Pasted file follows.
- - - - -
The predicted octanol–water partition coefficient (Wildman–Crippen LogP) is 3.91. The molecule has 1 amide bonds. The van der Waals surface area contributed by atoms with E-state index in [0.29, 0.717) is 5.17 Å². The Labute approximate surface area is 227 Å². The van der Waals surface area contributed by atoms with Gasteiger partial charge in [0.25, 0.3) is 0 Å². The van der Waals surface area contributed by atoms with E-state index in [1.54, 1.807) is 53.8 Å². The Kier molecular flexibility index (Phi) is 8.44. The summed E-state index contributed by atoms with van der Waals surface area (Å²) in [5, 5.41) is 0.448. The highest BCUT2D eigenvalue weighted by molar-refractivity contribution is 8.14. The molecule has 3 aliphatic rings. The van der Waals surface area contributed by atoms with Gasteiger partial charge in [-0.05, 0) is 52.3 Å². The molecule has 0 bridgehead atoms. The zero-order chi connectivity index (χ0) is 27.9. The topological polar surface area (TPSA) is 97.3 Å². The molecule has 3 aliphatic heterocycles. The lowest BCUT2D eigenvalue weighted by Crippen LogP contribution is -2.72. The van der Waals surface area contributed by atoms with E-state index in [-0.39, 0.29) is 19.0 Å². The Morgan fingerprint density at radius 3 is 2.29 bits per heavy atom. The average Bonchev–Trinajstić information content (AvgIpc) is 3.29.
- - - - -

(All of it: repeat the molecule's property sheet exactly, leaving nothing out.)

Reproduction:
The predicted octanol–water partition coefficient (Wildman–Crippen LogP) is 3.91. The molecule has 1 amide bonds. The van der Waals surface area contributed by atoms with E-state index in [0.29, 0.717) is 5.17 Å². The Labute approximate surface area is 227 Å². The van der Waals surface area contributed by atoms with Gasteiger partial charge in [0.25, 0.3) is 0 Å². The van der Waals surface area contributed by atoms with E-state index in [1.54, 1.807) is 53.8 Å². The Kier molecular flexibility index (Phi) is 8.44. The summed E-state index contributed by atoms with van der Waals surface area (Å²) in [5, 5.41) is 0.448. The highest BCUT2D eigenvalue weighted by molar-refractivity contribution is 8.14. The molecule has 3 aliphatic rings. The van der Waals surface area contributed by atoms with Gasteiger partial charge in [-0.05, 0) is 52.3 Å². The molecule has 0 bridgehead atoms. The zero-order chi connectivity index (χ0) is 27.9. The topological polar surface area (TPSA) is 97.3 Å². The molecule has 3 aliphatic heterocycles. The lowest BCUT2D eigenvalue weighted by Crippen LogP contribution is -2.72. The van der Waals surface area contributed by atoms with E-state index in [-0.39, 0.29) is 19.0 Å². The Morgan fingerprint density at radius 3 is 2.29 bits per heavy atom. The average Bonchev–Trinajstić information content (AvgIpc) is 3.29.